Fran Hoadley has now completed her time as the FRA Auxiliary liaison. She will be tremendously missed and the FRA Today editorial staff appreciated her dedication and “can do” spirit more than she’ll ever know. It is important to note that the FRA Auxiliary page could be sold for more than $3,000 per month in advertising, so this is a considerable commitment for FRA to provide the space free of charge to FRA Auxiliary. Fran understood that and worked to make sure that FRA Auxiliary was represented well in each article.
Eileen Murphy is the Director of Marketing and Communications and serves as the Managing Editor of FRA Today. Please contact her at
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NED pERSPECTIVE: Benefits in the Crosshairs

There is a short time remaining for the recently established Joint Select Committee on Deficit Reduction to finalize a package of broad spending cuts. There’s been much coverage of this so-called “Super Committee” since its establishment as part of the Budget Control Act and its mandate to agree to federal spending cuts totaling at least $1.2 trillion over a 10-year period.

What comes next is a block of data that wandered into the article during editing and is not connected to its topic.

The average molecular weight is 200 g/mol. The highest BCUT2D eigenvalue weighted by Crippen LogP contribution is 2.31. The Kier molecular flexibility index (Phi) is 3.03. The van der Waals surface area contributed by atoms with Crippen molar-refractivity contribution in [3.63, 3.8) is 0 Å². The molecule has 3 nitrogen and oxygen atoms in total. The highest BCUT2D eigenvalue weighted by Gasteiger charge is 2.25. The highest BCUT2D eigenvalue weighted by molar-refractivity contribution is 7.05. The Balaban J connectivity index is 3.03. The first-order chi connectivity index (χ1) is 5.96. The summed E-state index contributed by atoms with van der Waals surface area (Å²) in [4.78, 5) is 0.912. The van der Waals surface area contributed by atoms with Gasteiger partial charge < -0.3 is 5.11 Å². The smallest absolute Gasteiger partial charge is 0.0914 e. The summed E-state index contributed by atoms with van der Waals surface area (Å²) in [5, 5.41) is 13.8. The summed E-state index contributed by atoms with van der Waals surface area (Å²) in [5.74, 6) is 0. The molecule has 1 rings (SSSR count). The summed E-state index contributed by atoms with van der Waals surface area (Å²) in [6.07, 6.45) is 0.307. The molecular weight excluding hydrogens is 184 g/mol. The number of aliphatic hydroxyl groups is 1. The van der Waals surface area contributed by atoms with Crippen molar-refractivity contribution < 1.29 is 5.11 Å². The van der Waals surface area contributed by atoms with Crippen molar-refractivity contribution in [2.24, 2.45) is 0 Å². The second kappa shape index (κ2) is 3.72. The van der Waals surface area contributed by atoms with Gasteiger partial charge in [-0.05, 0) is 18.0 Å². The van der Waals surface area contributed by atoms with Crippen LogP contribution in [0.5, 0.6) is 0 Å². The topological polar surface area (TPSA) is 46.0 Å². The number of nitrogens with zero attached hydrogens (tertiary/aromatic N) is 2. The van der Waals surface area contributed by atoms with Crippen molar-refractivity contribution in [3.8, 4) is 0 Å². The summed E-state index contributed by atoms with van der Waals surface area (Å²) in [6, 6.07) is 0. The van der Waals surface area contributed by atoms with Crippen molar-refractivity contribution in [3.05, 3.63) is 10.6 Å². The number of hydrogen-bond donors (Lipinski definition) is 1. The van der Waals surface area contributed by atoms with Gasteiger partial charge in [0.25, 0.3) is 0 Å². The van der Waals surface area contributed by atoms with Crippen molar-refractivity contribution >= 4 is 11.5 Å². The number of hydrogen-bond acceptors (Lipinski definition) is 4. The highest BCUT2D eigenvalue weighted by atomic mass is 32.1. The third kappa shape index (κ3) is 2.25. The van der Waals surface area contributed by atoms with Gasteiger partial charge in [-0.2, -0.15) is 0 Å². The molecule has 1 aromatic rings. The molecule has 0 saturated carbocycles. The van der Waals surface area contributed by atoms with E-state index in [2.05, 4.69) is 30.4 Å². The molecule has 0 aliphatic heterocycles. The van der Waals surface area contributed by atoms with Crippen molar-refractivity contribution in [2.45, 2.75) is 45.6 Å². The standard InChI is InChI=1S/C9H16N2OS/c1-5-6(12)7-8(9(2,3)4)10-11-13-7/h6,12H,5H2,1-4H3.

Prior to the law’s enactment, defense spending cuts totaling more than the $350 billion had already been agreed to and the 12-member Super Committee is working on additional government-wide reductions to achieve this target. The cuts must be approved by a committee majority and then by Congress before December 23, 2011, with no opportunity for floor amendments and no Senate filibusters. Failure at any juncture — or approving budget cuts below the threshold — will result in mandatory across-the-board spending cuts (sequestration) that will take effect in 2013. If sequestration occurs, half the reductions will come from the defense budget over the next decade. Worst case, this could mean defense cuts totaling an additional $600 billion.

Rep. Howard “Buck” McKeon, chairman of the House Armed Services Committee (HASC), has scheduled a series of hearings focused on the effects of significant defense spending reductions. With strong support from other members of Congress, he released a special report entitled “Breaking Faith With the Military” and has produced a video (available at featuring testimonials from several committee members on the human consequences of additional defense cuts.